Andrew Carnegie sold his steel company in 1901 for $400 million in gold bonds. That can be reckoned at $40 billion today. He had accomplished it by his own efforts. He was the world’s wealthiest senior–age 65 and retired. But he said of that sale: “It was the saddest day of all.”
A clutch of problems appeared. He became despondent because he was out of the blast furnace saddle for the first time. No one needed him anymore. His so-called friends would no longer go to his castle in Scotland (Skibo). He partly coped by giving away almost all of his money to build libraries around the world, but he knew he needed help.
There are hundreds of thousands of Americans who have also become wealthy seniors. They are not Carnegies, but they also face a clutch of problems. Chart 1 lists some of the common ones, as identified by experts in aging, health care, financial services and related fields.
Seniors can be despondent; they may be hypochondriac. Just like Carnegie, they know they need help.
Who can help? Who can be the advisors?
A myriad of candidates appears. But the very experienced brokers/agents in the insurance business are the best. They know how to gain the confidence of those wealthy seniors. They know that the right approach is not product driven; it is driven by the real needs of those wealthy seniors. (Incidentally, wealthy clients are perfectly willing to operate on a fee basis, provided the service is valuable).
To provide services to this wealthy group, advisors need tools suited to this market.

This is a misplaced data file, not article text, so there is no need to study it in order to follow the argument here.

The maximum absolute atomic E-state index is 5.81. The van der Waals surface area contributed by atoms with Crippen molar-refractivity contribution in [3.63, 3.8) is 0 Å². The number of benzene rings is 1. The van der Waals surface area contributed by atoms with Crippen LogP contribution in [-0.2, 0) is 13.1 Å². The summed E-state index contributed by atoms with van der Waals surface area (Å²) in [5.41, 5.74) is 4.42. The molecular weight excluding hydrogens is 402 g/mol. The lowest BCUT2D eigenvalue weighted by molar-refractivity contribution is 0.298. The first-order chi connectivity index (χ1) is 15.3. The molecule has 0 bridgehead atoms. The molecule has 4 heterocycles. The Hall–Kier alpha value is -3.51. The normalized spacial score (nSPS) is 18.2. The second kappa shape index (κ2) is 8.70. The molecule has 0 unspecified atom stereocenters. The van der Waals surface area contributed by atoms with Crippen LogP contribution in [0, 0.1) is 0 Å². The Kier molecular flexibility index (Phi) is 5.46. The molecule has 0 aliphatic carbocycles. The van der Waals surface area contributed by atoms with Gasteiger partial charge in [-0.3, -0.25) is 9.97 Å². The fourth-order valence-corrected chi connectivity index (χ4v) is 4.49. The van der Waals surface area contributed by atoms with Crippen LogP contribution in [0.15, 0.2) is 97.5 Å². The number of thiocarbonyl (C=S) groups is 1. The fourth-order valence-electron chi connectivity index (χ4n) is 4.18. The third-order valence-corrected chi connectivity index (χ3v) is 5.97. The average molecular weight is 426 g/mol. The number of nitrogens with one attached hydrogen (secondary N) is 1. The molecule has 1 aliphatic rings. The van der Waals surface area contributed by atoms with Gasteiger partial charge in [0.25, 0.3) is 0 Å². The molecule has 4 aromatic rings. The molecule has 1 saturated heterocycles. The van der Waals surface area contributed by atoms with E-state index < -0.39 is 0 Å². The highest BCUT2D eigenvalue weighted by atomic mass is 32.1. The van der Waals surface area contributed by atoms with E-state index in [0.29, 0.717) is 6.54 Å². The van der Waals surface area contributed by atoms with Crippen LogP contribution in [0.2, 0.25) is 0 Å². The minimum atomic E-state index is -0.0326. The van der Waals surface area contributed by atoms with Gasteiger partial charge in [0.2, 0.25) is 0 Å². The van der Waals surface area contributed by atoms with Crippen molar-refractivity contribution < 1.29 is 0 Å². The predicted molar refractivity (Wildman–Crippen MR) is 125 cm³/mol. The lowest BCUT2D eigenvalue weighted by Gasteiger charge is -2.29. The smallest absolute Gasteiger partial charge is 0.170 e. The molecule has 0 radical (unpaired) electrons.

For instance, the advisor should evaluate the senior’s personal health expectancy (an actuarial assessment, like life expectancy). Such evaluations break life expectancy down into 3 parts: the healthy period; the assisted living period; and the skilled care period. Such assessments can be especially good for gaining client confidence–the essential first step–because even if the client has ailments, the healthy period is usually very long. (Example: a 78-year-old nonsmoking female, with type 2 diabetes, shows 6.9 years healthy; 2.8 years assisted living; and 2.9 years skilled care in one of my own computations.)
When clients learn of their own health expectancy, the news often helps overcome despondency. Sometimes confidence is gained, and cruises are booked.
In the process, the advisor can begin helping the senior address his or her ultimate long term care needs, if this has not been done earlier. The renewed optimism facilitates this further planning.